Science and technology based agriculture will play a major role in meeting the world’s increasing demand for food, but who will become the next generation of Australian scientists?
The University of Western Australia (UWA) Faculty of Natural and Agricultural Sciences (FNAS) believes the best way to encourage more students into science is to give them a practical arena for their studies, and, with this in mind, set up a viticulture project with secondary schools.
As part of this collaborate project, FNAS this week showcased a small vineyard, at the UWA Shenton Park field station, where students from various secondary schools can utilise the science they learn in the classroom to grow grapes and produce wine.
Schools who have so far committed support to the collaboration in viticulture are Shenton College, whose Year 11 and 12 students designed and built the vineyard, Duncraig Senior High School, Mt Lawley Senior High and Christ Church Grammar School. Other schools, including Wesley College, are also showing interest.
As part of the project, each school will be allocated its own row of grapes.
In his speech to school and Curriculum Council staff at Shenton Park, UWA Institute of Agriculture Director and Chair in Agriculture, Professor Kadambot Siddique said Australia’s wine industry would not be where it was today without advances in science and technology.
Professor Siddique said agricultural science was based on many scientific disciplines such as plant and animal biology, chemistry, mathematics, physics, soil science and even psychology and sociology, because agricultural scientists interact with people, growers and industry.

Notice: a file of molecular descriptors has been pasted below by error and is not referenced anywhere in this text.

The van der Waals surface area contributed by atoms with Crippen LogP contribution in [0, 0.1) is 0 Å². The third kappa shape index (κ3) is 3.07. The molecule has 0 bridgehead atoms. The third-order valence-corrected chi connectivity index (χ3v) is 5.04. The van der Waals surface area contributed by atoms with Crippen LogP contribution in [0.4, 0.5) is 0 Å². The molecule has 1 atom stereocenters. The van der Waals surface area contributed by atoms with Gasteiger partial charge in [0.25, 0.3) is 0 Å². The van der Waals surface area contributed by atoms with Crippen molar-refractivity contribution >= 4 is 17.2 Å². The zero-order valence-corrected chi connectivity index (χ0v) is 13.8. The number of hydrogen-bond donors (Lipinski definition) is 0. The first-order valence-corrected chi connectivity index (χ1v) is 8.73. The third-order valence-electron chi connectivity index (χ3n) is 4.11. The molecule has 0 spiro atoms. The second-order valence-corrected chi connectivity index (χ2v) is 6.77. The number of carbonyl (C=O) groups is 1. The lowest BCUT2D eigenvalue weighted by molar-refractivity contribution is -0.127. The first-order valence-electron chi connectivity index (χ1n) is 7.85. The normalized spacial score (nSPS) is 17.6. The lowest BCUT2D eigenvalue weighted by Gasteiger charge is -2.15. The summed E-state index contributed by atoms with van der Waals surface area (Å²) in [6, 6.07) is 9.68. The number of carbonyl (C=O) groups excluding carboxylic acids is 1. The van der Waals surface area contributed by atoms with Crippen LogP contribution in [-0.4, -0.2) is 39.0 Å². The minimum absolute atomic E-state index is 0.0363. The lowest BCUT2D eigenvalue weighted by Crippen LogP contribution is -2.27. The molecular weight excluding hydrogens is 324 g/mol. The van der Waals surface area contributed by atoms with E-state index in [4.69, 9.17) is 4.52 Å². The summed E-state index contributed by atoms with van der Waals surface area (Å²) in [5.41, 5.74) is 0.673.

He said advances in modern biology and powerful computation tools would further enhance the ability to understand plants and animals at the genome level and their interaction with the environment.
“This will accelerate advances in agriculture, which is, after all, the mother of all science,” he said.
Professor Siddique said immediate challenges for Australian agriculture included climate variability, cost-price pressure, dryland salinity, soil acidity, pests, diseases and weed issues, limited diversified farming systems, shortages of reliable skilled farm labour and a declining and aging rural population.
“This is an interesting period for young, bright students to undertake agricultural science degrees and post-graduate research because such challenges provide exciting opportunities.”
Professor Siddique said science teachers played a major role in motivating and mentoring students to undertake science degrees and the Faculty was keen to present the importance of science to agriculture, where all UWA graduates were, typically, employed promptly.
“The project has created some excitement and enthusiasm among participating teachers, students and their parents,” he said.
Professor Kadambot Siddique, Telephone (+61 8) 6488 7012, Mobile 0411 155 396